A man called Wallace has tweeted in saying how incredible this live session is, and Ian from upstairs asks the Radio 1 settlement in Exeter Phoenix to turn he volume up, he can’t hear it. A girl in front of me with silver glitter on her cheeks tells her friend before the show that her feet hurt and she wishes she wasn’t sitting behind the camera. After a while, though, she has no problem immersing herself, and neither does anyone else; AlunaGeorge slot into place on stage for the live studio audience as if it were a regular gig. The only irregularity perhaps is the crowd’s initial reservation from not knowing the etiquette of being seated; it feels somewhat discourteous and insincere to cheer too loudly, and tough to get hooked on when you’re actively waiting for the final whisper of song as to not clap too soon.
Perhaps best known for their collaboration on Disclosure’s ‘White Noise,’ AlunaGeorge is London-based electronica duo Aluna Francis and George Reid, although Reid seems to have disappeared for the purpose of this afternoon. As they begin their two-song set, it is apparent that the crowd aren’t the only ones excited to be there. A great smile spreads across the stage as Aluna says how great it is to be in Exeter and to be performing in the Live Lounge. Tinie Tempah seems happy too; as a guest host on today’s show, while he might be donning a camouflage jacket and sunglasses in an already dark Phoenix auditorium, the coolest of personas still can’t hide his eagerness.
Aluna’s vocals really – and i mean really – have something about them
Childlike, empathetic vocals surround the Phoenix for the title track of AlunaGeorge’s album to-be, scheduled for released in September, ‘I Remember.’ Produced by Flume, the performance is a dual reminder, not only that Aluna’s vocals really – and I mean really – have something about them, but that Flume is a must-watch at Radio 1’s Big Weekend. At times, the drum kit becomes overpowering to a live audience, drowning Aluna’s incredibly rich voice, but hopefully the final mix will be incredible. It’s interesting to see how organic the setup remains in spite of its global acclaim. Aluna’s voice is indulgent, at times calling on falsettos that didn’t have to be there but demand attention. Her minimal lyrics work inordinately well alongside Flume’s intricate production, and all initial questions of audience decorum are easily forgotten.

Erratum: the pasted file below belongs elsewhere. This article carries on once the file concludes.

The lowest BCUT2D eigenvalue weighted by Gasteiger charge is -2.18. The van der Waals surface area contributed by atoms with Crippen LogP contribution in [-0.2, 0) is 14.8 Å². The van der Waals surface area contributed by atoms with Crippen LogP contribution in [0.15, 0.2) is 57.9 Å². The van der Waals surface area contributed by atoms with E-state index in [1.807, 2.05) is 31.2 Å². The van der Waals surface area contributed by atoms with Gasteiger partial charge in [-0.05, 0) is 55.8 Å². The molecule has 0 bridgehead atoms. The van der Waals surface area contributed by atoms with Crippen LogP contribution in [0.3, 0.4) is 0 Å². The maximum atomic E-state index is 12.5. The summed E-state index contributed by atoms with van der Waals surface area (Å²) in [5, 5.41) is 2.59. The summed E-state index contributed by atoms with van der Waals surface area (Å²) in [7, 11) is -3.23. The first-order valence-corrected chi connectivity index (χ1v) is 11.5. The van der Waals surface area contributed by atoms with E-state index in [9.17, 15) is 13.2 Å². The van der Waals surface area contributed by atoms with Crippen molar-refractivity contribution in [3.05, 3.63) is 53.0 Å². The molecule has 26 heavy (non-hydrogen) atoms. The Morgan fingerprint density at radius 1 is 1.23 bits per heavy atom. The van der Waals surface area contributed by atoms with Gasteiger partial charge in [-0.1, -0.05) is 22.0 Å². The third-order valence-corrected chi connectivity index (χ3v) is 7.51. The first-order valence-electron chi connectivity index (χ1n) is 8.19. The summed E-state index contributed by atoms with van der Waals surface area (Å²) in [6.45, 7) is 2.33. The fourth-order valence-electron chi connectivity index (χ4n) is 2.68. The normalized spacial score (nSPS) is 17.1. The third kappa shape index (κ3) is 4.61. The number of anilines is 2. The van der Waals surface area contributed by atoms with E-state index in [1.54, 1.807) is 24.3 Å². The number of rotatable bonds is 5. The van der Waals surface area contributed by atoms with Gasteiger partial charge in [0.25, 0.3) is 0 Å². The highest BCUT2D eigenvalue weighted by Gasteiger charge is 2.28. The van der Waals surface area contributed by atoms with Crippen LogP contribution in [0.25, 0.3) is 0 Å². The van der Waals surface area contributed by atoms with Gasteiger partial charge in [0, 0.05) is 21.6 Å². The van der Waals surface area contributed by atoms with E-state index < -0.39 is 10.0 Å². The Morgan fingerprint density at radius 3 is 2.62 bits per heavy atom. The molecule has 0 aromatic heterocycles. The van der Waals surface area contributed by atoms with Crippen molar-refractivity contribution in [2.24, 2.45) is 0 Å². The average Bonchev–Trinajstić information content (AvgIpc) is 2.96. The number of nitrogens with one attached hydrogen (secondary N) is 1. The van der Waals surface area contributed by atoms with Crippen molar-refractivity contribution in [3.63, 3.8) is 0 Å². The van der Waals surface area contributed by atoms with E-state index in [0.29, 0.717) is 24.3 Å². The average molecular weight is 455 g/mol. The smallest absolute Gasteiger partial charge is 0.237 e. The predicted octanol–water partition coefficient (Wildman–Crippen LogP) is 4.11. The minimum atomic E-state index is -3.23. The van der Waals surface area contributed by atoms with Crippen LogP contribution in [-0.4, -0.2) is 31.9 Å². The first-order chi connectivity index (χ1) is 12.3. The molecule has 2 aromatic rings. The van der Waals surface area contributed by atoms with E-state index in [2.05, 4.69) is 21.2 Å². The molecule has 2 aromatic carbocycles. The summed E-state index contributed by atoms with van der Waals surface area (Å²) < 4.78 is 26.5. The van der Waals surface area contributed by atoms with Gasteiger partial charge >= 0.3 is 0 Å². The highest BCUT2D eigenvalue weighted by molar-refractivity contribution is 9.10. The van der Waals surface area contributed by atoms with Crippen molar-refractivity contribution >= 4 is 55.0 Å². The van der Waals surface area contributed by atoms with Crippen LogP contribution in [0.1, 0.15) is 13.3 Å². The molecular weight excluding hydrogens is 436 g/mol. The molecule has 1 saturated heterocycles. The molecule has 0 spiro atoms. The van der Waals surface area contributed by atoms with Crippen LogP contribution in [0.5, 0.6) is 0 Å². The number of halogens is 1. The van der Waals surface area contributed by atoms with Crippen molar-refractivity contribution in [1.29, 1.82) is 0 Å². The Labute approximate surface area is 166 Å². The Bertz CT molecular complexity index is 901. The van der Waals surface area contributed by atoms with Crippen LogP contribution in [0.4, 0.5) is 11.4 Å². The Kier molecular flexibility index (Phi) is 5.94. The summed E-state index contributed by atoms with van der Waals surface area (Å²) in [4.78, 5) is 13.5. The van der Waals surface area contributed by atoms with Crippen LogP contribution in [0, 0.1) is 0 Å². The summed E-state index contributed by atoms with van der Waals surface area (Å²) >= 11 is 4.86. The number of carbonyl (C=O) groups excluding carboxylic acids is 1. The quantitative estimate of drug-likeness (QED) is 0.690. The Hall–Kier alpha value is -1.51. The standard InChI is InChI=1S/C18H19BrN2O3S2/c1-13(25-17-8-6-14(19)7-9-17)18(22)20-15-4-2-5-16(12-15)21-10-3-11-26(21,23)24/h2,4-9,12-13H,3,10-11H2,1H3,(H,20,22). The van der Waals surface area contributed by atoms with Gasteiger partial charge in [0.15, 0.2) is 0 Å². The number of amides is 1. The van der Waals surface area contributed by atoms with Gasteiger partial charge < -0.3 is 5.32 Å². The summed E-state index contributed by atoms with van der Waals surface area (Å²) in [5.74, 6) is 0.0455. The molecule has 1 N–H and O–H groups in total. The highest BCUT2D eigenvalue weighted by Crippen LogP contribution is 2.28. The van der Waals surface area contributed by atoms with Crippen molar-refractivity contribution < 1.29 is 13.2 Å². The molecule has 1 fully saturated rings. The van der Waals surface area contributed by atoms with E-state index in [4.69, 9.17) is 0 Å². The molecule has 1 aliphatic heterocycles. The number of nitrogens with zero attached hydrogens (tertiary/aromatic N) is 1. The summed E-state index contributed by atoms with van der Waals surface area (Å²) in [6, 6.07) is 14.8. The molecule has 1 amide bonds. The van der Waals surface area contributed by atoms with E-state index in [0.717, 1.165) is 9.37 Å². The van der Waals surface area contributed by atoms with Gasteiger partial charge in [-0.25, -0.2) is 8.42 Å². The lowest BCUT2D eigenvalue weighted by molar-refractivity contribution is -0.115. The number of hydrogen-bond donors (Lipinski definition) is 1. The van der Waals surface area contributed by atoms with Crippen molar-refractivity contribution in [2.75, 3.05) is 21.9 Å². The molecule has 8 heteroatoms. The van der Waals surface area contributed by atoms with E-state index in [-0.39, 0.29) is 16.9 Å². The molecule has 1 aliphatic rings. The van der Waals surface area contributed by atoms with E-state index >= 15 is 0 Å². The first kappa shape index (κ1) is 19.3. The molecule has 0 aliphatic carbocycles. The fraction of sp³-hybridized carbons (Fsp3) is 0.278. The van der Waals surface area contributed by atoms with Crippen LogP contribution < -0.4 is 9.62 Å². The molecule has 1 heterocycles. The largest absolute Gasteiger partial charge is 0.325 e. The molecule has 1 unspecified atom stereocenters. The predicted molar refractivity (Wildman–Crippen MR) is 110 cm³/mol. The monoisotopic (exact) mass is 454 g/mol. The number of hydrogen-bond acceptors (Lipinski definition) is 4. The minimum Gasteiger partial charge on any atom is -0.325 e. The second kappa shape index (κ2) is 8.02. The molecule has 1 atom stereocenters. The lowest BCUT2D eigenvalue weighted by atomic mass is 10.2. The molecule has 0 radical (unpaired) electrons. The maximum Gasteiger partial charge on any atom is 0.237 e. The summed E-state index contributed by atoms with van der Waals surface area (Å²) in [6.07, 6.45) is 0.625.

The piece de resistance comes after a short break: the infamous Live Lounge cover. They’ve gone for Justin Bieber’s ‘Company,’ and manage to turn one of the more downbeat and unremarkable moments of Purpose into a heartfelt electronic ballad. Aluna’s soft vocal stamp proclaims the song as her own. Previously she recalls her one meeting with Bieber, where she fell victim to the “hug and sweep” mantra that comes with that much fame. Her two seconds with Bieber came and went with “it’s so great to meet you,” before she was moved away for him to hug and sweep the next in line. She describes it not maliciously, but with a fond glaze in her eyes that still seems to appear on most people when talking about the Canadian heartthrob.
While AlunaGeorge only had seconds with Bieber, we were treated to 20 minutes with AlunaGeorge, filled with anecdotes, great music and Twitter interactions that varied little between “slay” and “yaaaaaaas.” The audience’s confusion shows Radio 1’s marque of intimate live music with some of the most exciting names in the industry to still be foreign to Exeter, but it’s something I’m sure we could all get used to.